There’s no shortage of case law on the issue of standing to maintain a zoning appeal. A case decided by the Appeals Court reminds us why the issue is still being discussed after all these years. In Talmo v. Zoning Board of Appeals of Framingham, 93 Mass. App. Ct. 626 (2018), the court addressed whether a trial judge could determine on his own (without the defendant pressing it) that a direct abutter’s presumptive standing was rebutted. The court concluded that the trial judge properly did so.

In 2009, Talmo sought zoning enforcement from Framingham’s building commissioner requesting that his neighbors, the Buckleys, be ordered to cease using a converted barn as a residence. The Buckleys had lived in the barn since the mid- to late-1980s and raised a family there. The barn was converted to a residence without any permits authorizing the renovation. A building permit was obtained in 2004 for an addition to the barn’s living space.

The building commissioner denied Talmo’s request for zoning relief, but the zoning board of appeals reversed the commissioner and ordered him to take all action necessary to enforce the zoning bylaw. The commissioner then informed the Buckleys that they would have to cease using the converted barn as a residence and instructed them to apply for a permit. The Buckleys obtained a building permit to convert the barn into additional living space for the main house (rather than as a separate dwelling), with no permanent provisions for cooking. They removed their stove and oven from the barn’s kitchen, which the building commissioner viewed as meaning the barn could no longer be considered a dwelling unit.

Talmo initiated a second zoning enforcement action in October of 2010. Both the building commissioner and the zoning board denied the requested relief and Talmo appealed to the Land Court. After trial and a “view” of the property (i.e. a site visit), the Land Court judge found that Talmo’s presumed “aggrieved person” standing as a direct abutter to the Buckleys’ property had been rebutted. The judge relied on Talmo’s own testimony and evidence about the distance between Talmo’s home and the converted barn, and on partial screening of Talmo’s view of the barn. Talmo offered no specific evidence of particularized harm, so the judge found Talmo lacked standing and dismissed the case. In response to Talmo’s motion for a new trial the judge reopened the trial on the issue of standing. Talmo offered evidence related to alleged contamination of his drinking water well, which the judge found insufficient to show that Talmo was aggrieved by the zoning board’s decision.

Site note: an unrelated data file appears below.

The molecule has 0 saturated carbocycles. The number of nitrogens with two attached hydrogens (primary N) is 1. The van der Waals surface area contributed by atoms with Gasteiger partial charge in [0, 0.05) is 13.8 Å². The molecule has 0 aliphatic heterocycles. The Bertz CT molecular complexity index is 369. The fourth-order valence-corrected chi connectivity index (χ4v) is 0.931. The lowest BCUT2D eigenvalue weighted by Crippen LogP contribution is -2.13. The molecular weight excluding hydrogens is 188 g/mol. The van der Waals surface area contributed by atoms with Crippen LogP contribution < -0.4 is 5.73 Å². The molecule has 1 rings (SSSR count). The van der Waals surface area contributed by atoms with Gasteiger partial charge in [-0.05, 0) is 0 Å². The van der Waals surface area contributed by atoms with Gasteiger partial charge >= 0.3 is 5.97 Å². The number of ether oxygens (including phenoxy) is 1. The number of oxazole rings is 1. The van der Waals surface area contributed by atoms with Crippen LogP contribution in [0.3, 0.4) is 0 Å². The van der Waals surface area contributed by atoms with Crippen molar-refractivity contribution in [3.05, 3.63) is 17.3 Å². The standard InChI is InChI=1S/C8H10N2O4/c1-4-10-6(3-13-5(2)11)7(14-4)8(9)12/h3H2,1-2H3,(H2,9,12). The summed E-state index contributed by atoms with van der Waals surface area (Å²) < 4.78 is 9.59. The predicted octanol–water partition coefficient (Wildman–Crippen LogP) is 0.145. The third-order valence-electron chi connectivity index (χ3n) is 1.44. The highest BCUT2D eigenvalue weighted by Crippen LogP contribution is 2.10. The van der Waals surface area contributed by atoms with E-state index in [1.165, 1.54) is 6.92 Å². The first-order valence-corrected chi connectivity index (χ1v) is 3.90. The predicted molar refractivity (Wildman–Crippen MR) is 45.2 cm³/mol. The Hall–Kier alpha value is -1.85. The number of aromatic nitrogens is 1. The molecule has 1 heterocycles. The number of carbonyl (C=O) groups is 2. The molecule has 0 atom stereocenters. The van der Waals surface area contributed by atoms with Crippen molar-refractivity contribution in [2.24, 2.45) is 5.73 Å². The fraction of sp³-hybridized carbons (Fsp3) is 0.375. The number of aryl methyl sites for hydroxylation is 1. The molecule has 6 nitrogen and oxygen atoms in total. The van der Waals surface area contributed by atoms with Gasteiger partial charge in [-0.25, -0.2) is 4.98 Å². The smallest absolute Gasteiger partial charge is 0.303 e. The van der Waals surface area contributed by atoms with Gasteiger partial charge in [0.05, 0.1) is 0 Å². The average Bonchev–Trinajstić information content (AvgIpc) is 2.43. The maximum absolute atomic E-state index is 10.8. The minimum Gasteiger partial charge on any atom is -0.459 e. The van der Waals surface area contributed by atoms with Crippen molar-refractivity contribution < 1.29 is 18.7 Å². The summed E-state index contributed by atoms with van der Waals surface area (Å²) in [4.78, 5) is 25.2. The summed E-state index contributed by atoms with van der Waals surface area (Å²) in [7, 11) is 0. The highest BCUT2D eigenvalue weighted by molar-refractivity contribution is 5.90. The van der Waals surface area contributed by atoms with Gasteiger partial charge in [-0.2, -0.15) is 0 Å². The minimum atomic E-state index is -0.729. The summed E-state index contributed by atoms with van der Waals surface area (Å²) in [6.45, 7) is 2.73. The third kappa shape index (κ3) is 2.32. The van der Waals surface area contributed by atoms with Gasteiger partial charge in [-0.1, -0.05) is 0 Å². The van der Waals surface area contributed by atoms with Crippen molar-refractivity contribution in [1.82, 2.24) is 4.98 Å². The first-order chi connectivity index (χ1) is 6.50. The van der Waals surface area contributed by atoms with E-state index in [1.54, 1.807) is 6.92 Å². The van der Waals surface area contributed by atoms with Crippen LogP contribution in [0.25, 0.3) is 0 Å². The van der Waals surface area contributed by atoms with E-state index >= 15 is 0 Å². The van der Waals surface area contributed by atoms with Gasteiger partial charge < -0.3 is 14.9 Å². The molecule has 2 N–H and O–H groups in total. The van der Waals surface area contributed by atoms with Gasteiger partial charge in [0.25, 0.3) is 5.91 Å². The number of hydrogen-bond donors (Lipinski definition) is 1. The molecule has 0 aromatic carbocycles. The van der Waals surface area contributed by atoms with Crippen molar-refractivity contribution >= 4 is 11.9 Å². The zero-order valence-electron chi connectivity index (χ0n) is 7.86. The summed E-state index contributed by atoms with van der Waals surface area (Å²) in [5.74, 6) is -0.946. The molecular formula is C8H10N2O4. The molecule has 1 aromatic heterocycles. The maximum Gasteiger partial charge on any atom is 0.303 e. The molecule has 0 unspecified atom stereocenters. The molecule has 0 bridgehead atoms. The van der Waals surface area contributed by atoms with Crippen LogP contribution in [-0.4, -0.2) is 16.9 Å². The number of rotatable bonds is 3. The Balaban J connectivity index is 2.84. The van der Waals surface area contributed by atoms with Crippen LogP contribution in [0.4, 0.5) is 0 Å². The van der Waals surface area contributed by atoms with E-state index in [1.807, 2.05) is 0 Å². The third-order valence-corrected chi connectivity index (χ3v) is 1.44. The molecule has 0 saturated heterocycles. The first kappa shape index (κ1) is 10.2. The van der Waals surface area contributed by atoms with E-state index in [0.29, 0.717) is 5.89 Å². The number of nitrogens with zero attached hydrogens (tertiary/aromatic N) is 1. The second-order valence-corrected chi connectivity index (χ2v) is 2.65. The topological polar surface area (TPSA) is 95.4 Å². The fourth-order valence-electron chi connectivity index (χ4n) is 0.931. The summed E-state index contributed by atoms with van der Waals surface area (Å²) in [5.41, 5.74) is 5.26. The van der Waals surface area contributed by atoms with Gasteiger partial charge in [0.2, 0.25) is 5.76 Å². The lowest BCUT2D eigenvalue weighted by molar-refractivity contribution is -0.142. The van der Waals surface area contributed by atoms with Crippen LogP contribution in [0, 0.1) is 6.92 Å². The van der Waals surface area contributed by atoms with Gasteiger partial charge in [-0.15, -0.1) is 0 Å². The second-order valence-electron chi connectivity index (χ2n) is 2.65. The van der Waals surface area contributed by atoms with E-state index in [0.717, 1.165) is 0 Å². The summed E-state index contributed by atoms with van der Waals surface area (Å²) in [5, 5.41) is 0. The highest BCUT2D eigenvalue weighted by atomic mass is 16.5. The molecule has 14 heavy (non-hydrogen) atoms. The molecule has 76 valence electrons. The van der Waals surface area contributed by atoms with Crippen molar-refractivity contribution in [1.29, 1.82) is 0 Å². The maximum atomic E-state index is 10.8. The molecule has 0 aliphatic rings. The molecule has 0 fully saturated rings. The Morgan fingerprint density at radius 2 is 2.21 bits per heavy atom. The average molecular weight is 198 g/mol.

Under the Zoning Act, only a “person aggrieved” has standing to challenge a decision of a zoning board of appeals, and abutters are entitled to a rebuttable presumption that they are aggrieved. Although Framingham did not press its affirmative defense that Talmo lacked standing, the Land Court judge found – and the Appeals Court agreed – that Talmo’s presumption of aggrievement had been rebutted by evidence introduced by Talmo himself, “amplified by the judge’s view.” The Appeals Court held that Talmo’s standing was a “jurisdictional” prerequisite to proceeding with the case and, as such, it was properly reached by the trial judge sua sponte.

The Appeals Court noted the Land Court judge’s willingness to let Talmo to introduce evidence of his aggrievement once the judge determined sua sponte that the presumption had been rebutted. However, under well-established law setting forth the standard for determining aggrievement, that evidence was insufficient to support Talmo’s sole basis for asserting particularized injury.

Although, as the Appeals Court concluded, the Land Court’s decision is well supported by the law, one might wonder if the Land Court judge was influenced by the fact that the Buckleys had lived in the converted barn for more than 20 years before Talmo initiated zoning enforcement against them in 2009. According to the Framingham Assessor’s records, Talmo purchased his property in 1999 and built a single-family home there in 2002. (There is no indication whether this information was in the trial record.) Nonetheless, it remains clear that presumptive standing is just that – presumptive – and a trial judge may dismiss a case for lack of standing sua sponte when the evidence rebuts an abutter’s presumption of aggrievement.